“Demonstrated interest” is a term that gets thrown around a lot during the college process. People say that it’s so important, or crucial, sometimes they say it’s not important at all.
Let’s start with a plain definition, shall we?
Demonstrated interest: (noun)
- The amount to which a student may illustrate their enthusiasm for attending one particular college over others.
- Action-oriented participation in the pre-application portion of the college application process.
One may accomplish varying levels of demonstrated interest by participating in one or more of the following for a particular college: visiting, registering for emails from the school through the website, attending a local information session, setting up an on-campus interview, etc.
Ultimately, let’s just say that demonstrated interested is not as important as you think but it is important enough that you should not ignore it completely. It’s not completely false that demonstrated interest matters to colleges, but what we always emphasize to students is that your application matters most. If you do not have the grades or scores to apply to a college but you have demonstrated interest...tough stuff. (Read: it won’t make up 5 points on the ACT.) They likely still won’t consider you. On the other hand, if you’re already in the running as an applicant and you have demonstrated interest, it just might be the thing that tips the scales in your favor.
Think about it: Applicant A is highly qualified, but lives sort of nearby (an hour away) and has never visited, attended an info session at their high school, or even signed up for emails. Applicant B is also very qualified and they have indeed visited, signed up for emails, set up an on-campus interview, and went to an info session at their high school, despite living 3 hours away. We can predict that Applicant B is getting in. It’s clear that Applicant B is actually interested in the school and hasn’t arbitrarily added it to their list.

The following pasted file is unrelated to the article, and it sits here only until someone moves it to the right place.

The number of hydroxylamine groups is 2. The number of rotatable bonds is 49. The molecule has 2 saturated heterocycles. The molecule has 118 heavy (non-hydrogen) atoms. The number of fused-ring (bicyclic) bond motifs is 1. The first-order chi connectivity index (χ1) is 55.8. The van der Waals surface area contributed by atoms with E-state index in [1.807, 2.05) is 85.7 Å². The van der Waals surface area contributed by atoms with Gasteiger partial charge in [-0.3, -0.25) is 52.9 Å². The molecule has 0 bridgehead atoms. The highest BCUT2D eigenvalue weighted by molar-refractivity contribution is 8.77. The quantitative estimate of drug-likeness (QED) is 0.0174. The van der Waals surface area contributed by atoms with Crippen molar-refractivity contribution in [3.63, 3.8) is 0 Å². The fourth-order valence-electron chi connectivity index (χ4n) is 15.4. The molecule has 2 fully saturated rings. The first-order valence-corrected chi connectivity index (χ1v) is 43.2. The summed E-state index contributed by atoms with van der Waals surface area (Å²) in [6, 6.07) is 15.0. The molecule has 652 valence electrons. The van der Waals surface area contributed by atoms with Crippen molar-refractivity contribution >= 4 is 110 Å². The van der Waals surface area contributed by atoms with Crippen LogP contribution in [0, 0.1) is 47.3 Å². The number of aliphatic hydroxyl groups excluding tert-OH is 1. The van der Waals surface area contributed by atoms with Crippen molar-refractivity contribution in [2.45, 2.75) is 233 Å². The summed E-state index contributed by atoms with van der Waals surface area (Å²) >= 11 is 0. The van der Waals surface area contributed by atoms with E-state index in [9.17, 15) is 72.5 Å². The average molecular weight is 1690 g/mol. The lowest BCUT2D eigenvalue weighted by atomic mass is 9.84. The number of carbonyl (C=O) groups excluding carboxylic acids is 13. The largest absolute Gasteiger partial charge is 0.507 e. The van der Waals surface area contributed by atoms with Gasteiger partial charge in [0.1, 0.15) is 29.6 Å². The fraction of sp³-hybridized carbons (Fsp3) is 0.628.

This also brings us to the visiting question—if a school is pretty close to your home, you should probably visit. It’ll look weird if you don’t. It’ll seems like you don’t want to attend because you haven’t even done the minimum despite your close proximity. The opposite is not true though—if a school is very far away from where you live, a college would never hold it against you if you haven’t visited. They understand circumstances and are not unreasonable. Visit as many schools as you can, given your abilities. Don’t break the bank visiting a school on the opposite coast just to demonstrate interest. Wait until they accept you to do that.
Students sometimes ask us what more they can do to demonstrate interest, as they have already checked all of the available boxes for demonstrating interest in a certain school. If you’re in that situation, we’d advise reaching out to a professor, department, or even a current student to gain a deeper understanding of the school. Having a conversation with a professor or student gives you a more nuanced understanding of the school because you’re operating outside of the school’s marketing scheme (which is what tours are, essentially). They will likely be more frank and honest with you and you can ask your more detailed questions that you may have felt uncomfortable asking during an information session.
Here are your take home points:
- Demonstrated interest is more than just impressing a college by touring the campus. It’s about your actual worthiness as a candidate—if your numbers don’t stack up and if you’re not a worthy candidate, demonstrated interest means zilch.
- It’s necessary to be strategic in where you devote your time and energy to visiting. It might be more important to visit certain schools on your list over others. Call us if you need help figuring out a plan for this. You only have so much time, so you might as well be specific and demonstrate interest in schools where it will actually help.
If you’re not sure if it’s worth touring a school, let us know. We’re experts at this, and can help you streamline this process. If you have any questions, just send us a note.